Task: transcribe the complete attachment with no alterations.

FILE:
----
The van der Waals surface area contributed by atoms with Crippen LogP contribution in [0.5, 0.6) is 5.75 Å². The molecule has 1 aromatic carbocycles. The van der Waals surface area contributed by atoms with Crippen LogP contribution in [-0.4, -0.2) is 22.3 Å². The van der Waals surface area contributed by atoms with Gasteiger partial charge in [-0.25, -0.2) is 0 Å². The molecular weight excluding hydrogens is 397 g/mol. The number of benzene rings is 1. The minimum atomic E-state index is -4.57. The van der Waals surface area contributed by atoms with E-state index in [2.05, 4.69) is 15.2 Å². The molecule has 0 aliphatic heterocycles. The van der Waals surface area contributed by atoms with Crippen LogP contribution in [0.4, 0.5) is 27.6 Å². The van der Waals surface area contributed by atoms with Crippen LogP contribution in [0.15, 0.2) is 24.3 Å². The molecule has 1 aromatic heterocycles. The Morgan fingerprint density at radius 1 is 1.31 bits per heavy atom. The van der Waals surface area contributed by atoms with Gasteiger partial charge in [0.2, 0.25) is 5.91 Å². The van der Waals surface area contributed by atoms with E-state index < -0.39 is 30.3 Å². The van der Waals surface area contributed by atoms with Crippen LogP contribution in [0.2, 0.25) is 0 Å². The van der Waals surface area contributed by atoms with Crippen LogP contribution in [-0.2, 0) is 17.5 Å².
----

The van der Waals surface area contributed by atoms with Crippen LogP contribution in [0.5, 0.6) is 5.75 Å². The molecule has 1 aromatic carbocycles. The van der Waals surface area contributed by atoms with Crippen LogP contribution in [-0.4, -0.2) is 22.3 Å². The van der Waals surface area contributed by atoms with Gasteiger partial charge in [-0.25, -0.2) is 0 Å². The molecular weight excluding hydrogens is 397 g/mol. The number of benzene rings is 1. The minimum atomic E-state index is -4.57. The van der Waals surface area contributed by atoms with E-state index in [2.05, 4.69) is 15.2 Å². The molecule has 0 aliphatic heterocycles. The van der Waals surface area contributed by atoms with Crippen LogP contribution in [0.4, 0.5) is 27.6 Å². The van der Waals surface area contributed by atoms with Crippen LogP contribution in [0.15, 0.2) is 24.3 Å². The molecule has 1 aromatic heterocycles. The Morgan fingerprint density at radius 1 is 1.31 bits per heavy atom. The van der Waals surface area contributed by atoms with Gasteiger partial charge in [0.2, 0.25) is 5.91 Å². The van der Waals surface area contributed by atoms with E-state index < -0.39 is 30.3 Å². The van der Waals surface area contributed by atoms with Crippen LogP contribution in [0.2, 0.25) is 0 Å². The van der Waals surface area contributed by atoms with Crippen LogP contribution in [-0.2, 0) is 17.5 Å².